LibreOffice (classic package) release installed to freeze up for coming 24 months

Used Manjaro release: 23.0.0

For Manjaro installation here there is the desire for LibreOffice package not to upgrade to higher release versions withing coming 24 months - package release freeze-up. Currently it is 7.4 and it needs to keep be at this version.

I guess it won’t suffice to make a lock on Manjaro computer side only. I think it can work only if in mentioned time perspective Manjaro repositories provide that version among all coming Manjaro updates and upgrades. Alternatively Manjaro computer administrator will need to conduct package backport every time such is necessary - which in this particular case is problematic due to lack of free resources.

Can freeze-up pointed out work?
Which steps are to be completed in order to implement it?
How to perform version lock on repository client side?

Hi @Dyrr,

You are welcome to add the package to IgnorePkg in /etc/pacman.conf, in which case it won’t be upgraded.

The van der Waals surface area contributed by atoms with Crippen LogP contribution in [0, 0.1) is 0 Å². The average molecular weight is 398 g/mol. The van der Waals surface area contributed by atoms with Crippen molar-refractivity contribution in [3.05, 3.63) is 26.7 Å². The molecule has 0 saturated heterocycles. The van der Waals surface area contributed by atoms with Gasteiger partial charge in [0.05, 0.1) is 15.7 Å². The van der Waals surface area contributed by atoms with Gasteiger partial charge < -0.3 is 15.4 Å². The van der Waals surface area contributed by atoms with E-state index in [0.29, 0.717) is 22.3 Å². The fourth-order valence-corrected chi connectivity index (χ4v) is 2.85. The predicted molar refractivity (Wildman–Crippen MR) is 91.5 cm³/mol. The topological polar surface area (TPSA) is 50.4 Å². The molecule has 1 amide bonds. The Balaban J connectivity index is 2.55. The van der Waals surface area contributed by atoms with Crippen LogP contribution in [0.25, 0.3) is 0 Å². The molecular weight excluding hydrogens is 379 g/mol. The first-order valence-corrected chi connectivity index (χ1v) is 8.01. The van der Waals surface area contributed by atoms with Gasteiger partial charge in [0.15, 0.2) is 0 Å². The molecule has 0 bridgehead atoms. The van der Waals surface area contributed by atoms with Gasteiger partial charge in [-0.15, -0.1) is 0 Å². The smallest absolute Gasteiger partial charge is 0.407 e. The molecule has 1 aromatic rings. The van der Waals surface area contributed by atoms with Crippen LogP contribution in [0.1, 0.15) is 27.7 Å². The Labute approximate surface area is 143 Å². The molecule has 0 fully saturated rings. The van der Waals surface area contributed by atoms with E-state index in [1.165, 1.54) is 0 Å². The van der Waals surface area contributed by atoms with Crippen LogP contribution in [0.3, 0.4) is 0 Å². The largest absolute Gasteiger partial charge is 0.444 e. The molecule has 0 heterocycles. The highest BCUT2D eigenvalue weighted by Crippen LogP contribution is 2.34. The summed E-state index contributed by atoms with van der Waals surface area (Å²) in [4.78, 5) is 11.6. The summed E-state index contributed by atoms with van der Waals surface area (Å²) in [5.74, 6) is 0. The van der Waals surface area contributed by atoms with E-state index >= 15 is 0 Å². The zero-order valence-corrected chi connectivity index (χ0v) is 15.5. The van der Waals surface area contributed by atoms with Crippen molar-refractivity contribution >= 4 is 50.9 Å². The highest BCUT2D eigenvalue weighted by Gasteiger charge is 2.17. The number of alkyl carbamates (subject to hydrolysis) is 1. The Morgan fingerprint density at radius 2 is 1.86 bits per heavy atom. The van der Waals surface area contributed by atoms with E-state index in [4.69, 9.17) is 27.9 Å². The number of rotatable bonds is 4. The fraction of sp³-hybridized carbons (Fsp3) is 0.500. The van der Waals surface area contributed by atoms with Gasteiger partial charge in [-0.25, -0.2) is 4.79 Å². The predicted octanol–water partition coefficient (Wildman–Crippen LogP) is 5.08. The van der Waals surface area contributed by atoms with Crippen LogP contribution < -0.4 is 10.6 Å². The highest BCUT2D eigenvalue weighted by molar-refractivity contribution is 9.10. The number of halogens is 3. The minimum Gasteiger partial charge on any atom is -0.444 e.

Edit the file as root:

sudo nano /etc//etc/pacman.conf

Locate the line starting with


…remove the comment (#) in front of it, and add the package to the end of it. Similar to:

IgnorePkg = libreoffice-still

However, fair warning: this will result in a partially upgraded system, and is not supported when not if - but when, the system breaks.


Hello @Dyrr :wink:

I understand you intention, but a freeze on specific version is not supported on a rolling release model, since applications often depend on other libraries, which can have breaking changes on upgrade, thus the application can not run anymore.

You can do what @Mirdarthos suggests, also the pamac-manager supports it in the GUI:

But it should always be a temporary solution to lock a specific version.

Maybe a flatpak would be better fit your needs… example:

  1. Check the application id:
flatpak list --columns=name,application
  1. Check the remote commits
flatpak remote-info --log flathub org.libreoffice.LibreOffice
  1. If you need a to stay at a specific version, then look at the Subject and copy the Commit Hash.

  2. Now update (downgrade) it to the specific commit:

sudo flatpak update --commit=dc9bfcabb9228a3b2be753107c284149be02a4575acdf9b8c77fb1bbd6229000 org.libreoffice.LibreOffice
  1. If you want to prevent it from downgrading, then mask it:
flatpak mask org.libreoffice.LibreOffice